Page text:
I focus on the interplay of evolution, cognition and sociality in animals. Specifically I examine how complex social systems in cetaceans, primates and other vertebrates drive the evolution of complex learning and memory skills. Animals with fluid, complex social dynamics have a greater need to remember many social partners over unpredictable lengths of time. Therefore animals with complex social systems like humans, dolphins, chimps, elephants, corvids and some parrots for example should display something called long-term social recognition, which allows them to remember many social partners, sometimes for life. We then test species with simpler social dynamics on conspecific recognition tests to see if they have more limited social cognition. Overall, social memory, may prove to be a key to the evolution of generalized cognitive skills like puzzle solving, tool use and even language-like communication.
My Ph.D. work with dolphins identified the first example of life-long social recognition in a non-human animal. Dolphins can remember the signature whistles (individualized acoustic labels) of former tank-mates even after 20.5 years of separation. To date, only humans and dolphins have been systematically shown to have this type of memory, but other socially complex species are likely to follow.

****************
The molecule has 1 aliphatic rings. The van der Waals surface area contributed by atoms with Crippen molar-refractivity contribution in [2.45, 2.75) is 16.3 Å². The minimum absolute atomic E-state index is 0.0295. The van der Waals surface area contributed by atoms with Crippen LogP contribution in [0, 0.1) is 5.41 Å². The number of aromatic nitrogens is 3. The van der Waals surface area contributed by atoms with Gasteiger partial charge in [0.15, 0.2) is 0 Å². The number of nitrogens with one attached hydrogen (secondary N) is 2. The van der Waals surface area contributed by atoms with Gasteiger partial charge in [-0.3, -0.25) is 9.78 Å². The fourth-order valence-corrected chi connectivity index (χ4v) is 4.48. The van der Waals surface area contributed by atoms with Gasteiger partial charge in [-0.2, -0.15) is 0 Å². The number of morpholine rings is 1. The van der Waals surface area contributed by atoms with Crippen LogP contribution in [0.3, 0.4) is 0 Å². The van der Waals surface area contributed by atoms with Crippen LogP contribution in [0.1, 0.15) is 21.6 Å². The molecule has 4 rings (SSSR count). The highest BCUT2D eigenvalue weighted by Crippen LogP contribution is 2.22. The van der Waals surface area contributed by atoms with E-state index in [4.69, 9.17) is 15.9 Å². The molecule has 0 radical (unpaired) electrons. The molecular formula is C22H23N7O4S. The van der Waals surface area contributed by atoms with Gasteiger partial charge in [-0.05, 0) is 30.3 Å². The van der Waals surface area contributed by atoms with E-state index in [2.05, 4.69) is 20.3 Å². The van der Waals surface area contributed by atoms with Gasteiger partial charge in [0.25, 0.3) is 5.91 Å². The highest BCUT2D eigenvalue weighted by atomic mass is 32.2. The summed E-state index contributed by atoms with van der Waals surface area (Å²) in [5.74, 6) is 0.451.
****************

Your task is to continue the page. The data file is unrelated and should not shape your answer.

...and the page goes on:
In addition to social memory I also focus on questions related to communication and signal meaning in non-human species and my current research interests revolve around the representational nature of signature whistles. When a person hears the name of someone they know, often he or she pictures that individual in their mind. Can we find some evidence for such representational understanding in dolphins?
4 (of 4 published available) for jb296. (source: University of St Andrews PURE)
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Proceedings of the Royal Society B: Biological Sciences
Journal of comparative psychology (Washington, D.C. : 1983)